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Wednesday, November 20, 2013

People are excited about or afraid of online education because…





I learned something yesterday. (This is not an everyday experience at my age.) I met with a group of faculty from a university that was thinking about adopting some of my online learn by doing curricula. I don’t typically meet with faculty about this because in general faculty don't care about educational change and they aren’t the decision makers anyway. I learned that I had been invited to talk with the faculty to allay their fears about online education.

I hadn’t really thought about this before. Of course, I know that faculty at places like San Jose State are objecting to MOOCs for a valid reason. MOOCs are providing canned lectures to students that are essentially faculty job eliminators. Stanford may be pushing MOOCs but they surely won’t be using them much. Faculty need to lecture in order to pay the bills. At places like Stanford, the faculty care about research and… did I mention research? They should be happy to not have to lecture. But, if they don’t who will pay their salaries? Some superstars can pay their own salaries from their research funds, but the average faculty member is actually being paid to teach, despite the fact that they get no respect for it and often do it badly. Stanford will muddle on and will be around for a long time. Not so San Jose State, which could easily disappear if State officials widely adopt MOOCs.

So, at the meeting I had with a good, but hardly Ivy League, private college, the faculty were afraid. I didn't realize what they were afraid of exactly for a while.

It was me.

They were afraid of me. They were the kind of faculty that dominates the educational landscape but not the kind of faculty that I have encountered in my professor’s life at Stanford, Yale, and Northwestern. While research dominates the life of faculty whom I have lived with, teaching dominates the life of the faculty with whom I was talking yesterday.

They were worried that if their university adopted my online master degree programs they would lose their jobs. After listening to me talk for a while (I was still at this point oblivious to their concerns,)  they started making odd statements like:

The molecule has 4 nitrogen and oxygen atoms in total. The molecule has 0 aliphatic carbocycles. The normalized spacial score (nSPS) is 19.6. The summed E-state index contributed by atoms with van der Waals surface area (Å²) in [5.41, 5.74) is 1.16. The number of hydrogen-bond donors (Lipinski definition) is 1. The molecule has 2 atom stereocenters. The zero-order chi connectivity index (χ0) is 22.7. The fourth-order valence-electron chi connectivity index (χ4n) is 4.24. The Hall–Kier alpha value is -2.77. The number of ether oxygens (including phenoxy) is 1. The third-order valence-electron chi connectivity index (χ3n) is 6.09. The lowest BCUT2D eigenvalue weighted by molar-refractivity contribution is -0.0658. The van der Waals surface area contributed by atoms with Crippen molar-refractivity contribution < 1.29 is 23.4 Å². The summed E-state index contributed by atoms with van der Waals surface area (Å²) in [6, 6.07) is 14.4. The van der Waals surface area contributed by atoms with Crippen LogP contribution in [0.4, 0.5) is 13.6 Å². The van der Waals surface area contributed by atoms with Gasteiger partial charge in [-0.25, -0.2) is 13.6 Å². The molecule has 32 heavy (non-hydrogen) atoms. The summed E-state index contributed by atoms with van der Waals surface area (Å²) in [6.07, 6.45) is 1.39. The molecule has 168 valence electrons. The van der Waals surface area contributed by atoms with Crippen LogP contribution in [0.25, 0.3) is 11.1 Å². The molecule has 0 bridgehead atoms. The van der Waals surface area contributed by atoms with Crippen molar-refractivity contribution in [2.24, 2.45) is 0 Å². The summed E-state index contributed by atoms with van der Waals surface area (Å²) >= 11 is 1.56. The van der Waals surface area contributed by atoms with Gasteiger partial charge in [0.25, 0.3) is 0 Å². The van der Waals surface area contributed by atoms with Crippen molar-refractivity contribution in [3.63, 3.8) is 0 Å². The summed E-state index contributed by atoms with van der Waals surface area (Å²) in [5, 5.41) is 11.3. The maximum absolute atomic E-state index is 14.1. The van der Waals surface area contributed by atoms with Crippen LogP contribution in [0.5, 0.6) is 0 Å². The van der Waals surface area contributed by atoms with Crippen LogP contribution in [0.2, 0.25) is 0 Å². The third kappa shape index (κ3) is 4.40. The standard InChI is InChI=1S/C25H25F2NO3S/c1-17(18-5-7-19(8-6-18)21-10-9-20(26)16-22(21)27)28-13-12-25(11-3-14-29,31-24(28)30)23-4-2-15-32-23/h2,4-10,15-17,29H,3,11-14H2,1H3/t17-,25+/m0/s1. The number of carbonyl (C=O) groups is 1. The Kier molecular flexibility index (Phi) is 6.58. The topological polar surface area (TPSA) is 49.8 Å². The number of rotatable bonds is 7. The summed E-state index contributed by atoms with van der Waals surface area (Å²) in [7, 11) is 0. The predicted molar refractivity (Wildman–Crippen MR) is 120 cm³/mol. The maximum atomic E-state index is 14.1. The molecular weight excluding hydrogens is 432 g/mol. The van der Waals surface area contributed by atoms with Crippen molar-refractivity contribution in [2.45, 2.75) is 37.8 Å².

So you think that the problem at universities is that their isn’t enough good teaching?

Yes.

Your on line courses wouldn’t take away our jobs?

Hardly, we would need you to supervise the new mentors you would have to hire.

And my last and favorite:

Isn’t this the way people have always learned and universities always used to teach?

Yes. Exactly. Mother chimps teach their children by showing them what to do and then helping them do it. Professors teach PhD students one on one, supervising their work as they try things out. No one gives lectures to their children at home.

Online learning, in my mind at least, was always supposed to make learning more fun, more relevant to each particular student, and was meant to require a heavy investment from faculty to improve the nature of the university by better teaching. This does not necessarily mean more teaching, but rather individualizing teaching just in time in a way that online learning makes possible. 

So this is another thing MOOCs have screwed up. They have put faculty in fear of losing their jobs (rightly so) when the real issue is how to use online learning to improve the teacher-student experience.

Here is a picture of me doing one on one teaching with my grandson. I am teaching him how to handicap a horse race:







1 comment:

buggin said...